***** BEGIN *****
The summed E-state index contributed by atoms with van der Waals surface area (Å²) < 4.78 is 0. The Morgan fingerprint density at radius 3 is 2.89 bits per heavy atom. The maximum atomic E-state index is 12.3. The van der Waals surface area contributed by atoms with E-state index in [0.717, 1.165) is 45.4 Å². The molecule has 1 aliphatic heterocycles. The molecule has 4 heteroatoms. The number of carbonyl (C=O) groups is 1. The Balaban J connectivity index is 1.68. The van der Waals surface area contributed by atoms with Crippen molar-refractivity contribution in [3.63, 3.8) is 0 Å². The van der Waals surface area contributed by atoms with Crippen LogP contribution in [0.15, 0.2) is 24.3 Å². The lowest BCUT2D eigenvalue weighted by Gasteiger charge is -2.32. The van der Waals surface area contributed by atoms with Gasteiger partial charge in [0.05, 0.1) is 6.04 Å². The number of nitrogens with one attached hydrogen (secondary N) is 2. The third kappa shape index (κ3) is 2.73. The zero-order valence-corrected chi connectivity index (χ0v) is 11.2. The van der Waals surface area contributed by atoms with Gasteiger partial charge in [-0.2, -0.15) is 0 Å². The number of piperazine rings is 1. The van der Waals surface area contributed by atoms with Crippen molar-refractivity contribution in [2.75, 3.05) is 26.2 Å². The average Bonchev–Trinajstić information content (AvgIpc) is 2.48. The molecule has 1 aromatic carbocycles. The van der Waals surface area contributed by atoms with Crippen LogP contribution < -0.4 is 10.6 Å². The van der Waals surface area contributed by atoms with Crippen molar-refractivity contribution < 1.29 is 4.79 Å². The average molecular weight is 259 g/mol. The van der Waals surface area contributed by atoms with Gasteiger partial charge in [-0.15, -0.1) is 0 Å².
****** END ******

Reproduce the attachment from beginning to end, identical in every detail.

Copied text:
The summed E-state index contributed by atoms with van der Waals surface area (Å²) < 4.78 is 0. The Morgan fingerprint density at radius 3 is 2.89 bits per heavy atom. The maximum atomic E-state index is 12.3. The van der Waals surface area contributed by atoms with E-state index in [0.717, 1.165) is 45.4 Å². The molecule has 1 aliphatic heterocycles. The molecule has 4 heteroatoms. The number of carbonyl (C=O) groups is 1. The Balaban J connectivity index is 1.68. The van der Waals surface area contributed by atoms with Crippen molar-refractivity contribution in [3.63, 3.8) is 0 Å². The van der Waals surface area contributed by atoms with Crippen LogP contribution in [0.15, 0.2) is 24.3 Å². The lowest BCUT2D eigenvalue weighted by Gasteiger charge is -2.32. The van der Waals surface area contributed by atoms with Gasteiger partial charge in [0.05, 0.1) is 6.04 Å². The number of nitrogens with one attached hydrogen (secondary N) is 2. The third kappa shape index (κ3) is 2.73. The zero-order valence-corrected chi connectivity index (χ0v) is 11.2. The van der Waals surface area contributed by atoms with Gasteiger partial charge in [-0.2, -0.15) is 0 Å². The number of piperazine rings is 1. The van der Waals surface area contributed by atoms with Crippen molar-refractivity contribution in [2.75, 3.05) is 26.2 Å². The average Bonchev–Trinajstić information content (AvgIpc) is 2.48. The molecule has 1 aromatic carbocycles. The van der Waals surface area contributed by atoms with Crippen LogP contribution < -0.4 is 10.6 Å². The van der Waals surface area contributed by atoms with Crippen molar-refractivity contribution < 1.29 is 4.79 Å². The average molecular weight is 259 g/mol. The van der Waals surface area contributed by atoms with Gasteiger partial charge in [-0.15, -0.1) is 0 Å².